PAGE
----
Bill Douglas Cinema Museum volunteers, Olivia Luder and Jessica O’Kane recently put together a mini-display case on the BFI London Film Festival. Here they describe the process of putting the case together.
Olivia explains the process of selecting items for the display…
The BFI London Film Festival was first conceived in 1953. After witnessing the success of other European film festivals, a group of British film critics decided it was time for London to produce one of its own. Based at the National Film Theatre (now the lovely BFI Southbank), the first event was sponsored by The Sunday Times and aimed to be a ‘festival of festivals’, featuring the best of internationally-regarded film. Now in its 57th year, it continues to deliver a strong British and international programme, drawing in critics, industry professionals and audiences from around the world.
The central object of our mini display is the programme for the inaugural festival in 1957, only recently acquired by the BillDouglasCinemaMuseum by our principal donor Peter Jewell. The striking red cover displays eight stills from films featured in the festival.
There are only 15 films listed inside the programme and on the separate programme list. Titled as “An International Programme”, all are by international filmmakers. Though the selection may seem small, it has proven to be extremely well chosen with several still being known as cinema classics today, including The Nights of Cabiria, The Seventh Seal and Throne of Blood. We have included two artefacts from films featured in 1957: a Throne of Blood promotional poster and the screenplay of The Seventh Seal. Both films are challenging pieces of world cinema that helped open up the work of Akira Kurosawa and Ingmar Bergman to British audiences, as the festival continues to do for other international filmmakers.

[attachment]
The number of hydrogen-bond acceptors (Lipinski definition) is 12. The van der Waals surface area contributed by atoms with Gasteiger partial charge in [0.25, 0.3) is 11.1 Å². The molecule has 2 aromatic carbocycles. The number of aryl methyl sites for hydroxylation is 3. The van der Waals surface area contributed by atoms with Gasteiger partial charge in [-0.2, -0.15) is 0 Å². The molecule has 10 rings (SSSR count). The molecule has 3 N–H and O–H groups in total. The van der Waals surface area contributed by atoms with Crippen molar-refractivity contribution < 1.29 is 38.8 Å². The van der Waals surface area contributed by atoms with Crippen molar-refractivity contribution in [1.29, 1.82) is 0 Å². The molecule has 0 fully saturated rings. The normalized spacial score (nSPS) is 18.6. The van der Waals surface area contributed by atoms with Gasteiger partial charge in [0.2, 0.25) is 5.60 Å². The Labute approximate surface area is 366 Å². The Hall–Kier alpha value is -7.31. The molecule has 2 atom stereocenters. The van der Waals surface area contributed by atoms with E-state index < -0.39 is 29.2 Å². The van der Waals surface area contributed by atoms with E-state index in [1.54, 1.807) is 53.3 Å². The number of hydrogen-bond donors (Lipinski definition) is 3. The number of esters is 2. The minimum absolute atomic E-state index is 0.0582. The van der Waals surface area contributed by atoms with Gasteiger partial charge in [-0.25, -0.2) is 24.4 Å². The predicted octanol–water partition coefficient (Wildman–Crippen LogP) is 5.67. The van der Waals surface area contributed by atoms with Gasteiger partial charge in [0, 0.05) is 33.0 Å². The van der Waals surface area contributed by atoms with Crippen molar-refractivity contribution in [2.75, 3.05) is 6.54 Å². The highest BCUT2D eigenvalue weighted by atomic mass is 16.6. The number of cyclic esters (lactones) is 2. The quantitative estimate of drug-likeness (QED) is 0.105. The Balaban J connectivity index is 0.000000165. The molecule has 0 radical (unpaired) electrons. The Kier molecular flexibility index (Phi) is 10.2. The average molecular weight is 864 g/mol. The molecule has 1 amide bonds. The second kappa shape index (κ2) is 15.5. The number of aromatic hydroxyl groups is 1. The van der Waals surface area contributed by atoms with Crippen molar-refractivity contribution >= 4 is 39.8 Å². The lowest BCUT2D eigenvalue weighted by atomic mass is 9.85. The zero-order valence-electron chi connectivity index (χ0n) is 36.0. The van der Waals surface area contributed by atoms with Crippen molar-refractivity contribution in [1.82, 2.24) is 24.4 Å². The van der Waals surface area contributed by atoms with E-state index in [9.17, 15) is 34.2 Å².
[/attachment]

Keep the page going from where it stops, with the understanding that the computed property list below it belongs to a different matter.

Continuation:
In choosing our remaining objects, we sought to represent the scope and personality of the festival across the years. From the flashy, pink-purple plastic cover of the 5th Festival programme in 1961 (3), to a bold Union Jack on the 1965 programme (5), the festival has captured the zeitgeist across the decades. Interestingly, the two most recent programmes in 2012 and 2013 are far less stylised, displaying their contents as a magazine would. This change may be explained by the increased size of the festival (from 15 films in 1957 to 235 feature films today) requiring programmes to be designed for functionality, rather than as objects of impressive design.
Alongside the programmes, we have also included the awards programme from 1998 LFF and the ticket for the ceremony. These items helped give a sense of the festival as an event, rather than a disconnected series of film screenings. Though previously awarded in a ceremony alongside the Closing Gala, a standalone ceremony was launched in 2009.
Jess explains the process of putting the display together…
When thinking about arranging the BFI exhibit, Olivia and I focused on presenting a range of materials that were colourful and dynamic. Thankfully these were fairly easy to find, since the majority of the items were from the late 50s and early 60s and carried a typically bold design. In particular, our centrepiece item – a programme from the first ever BFI festival in 1956 – was printed in an eye-catching red with futuristic typeface.
Once our central item was in place, we started to design the case around it. We collected items of different heights and shapes, from a small screening ticket, to pull-outs, to a triangular shaped awards programme. We were limited by the size of the case itself, which made overcrowding a problem. Because of this, we ended up using just one or two items to match our areas of research.
When it came to presenting our information, we wanted to convey it in a straightforward way, with an eye to matching the exhibits. For example, our research on the beginnings of the London Film Festival was placed next to our centrepiece, the first ever programme.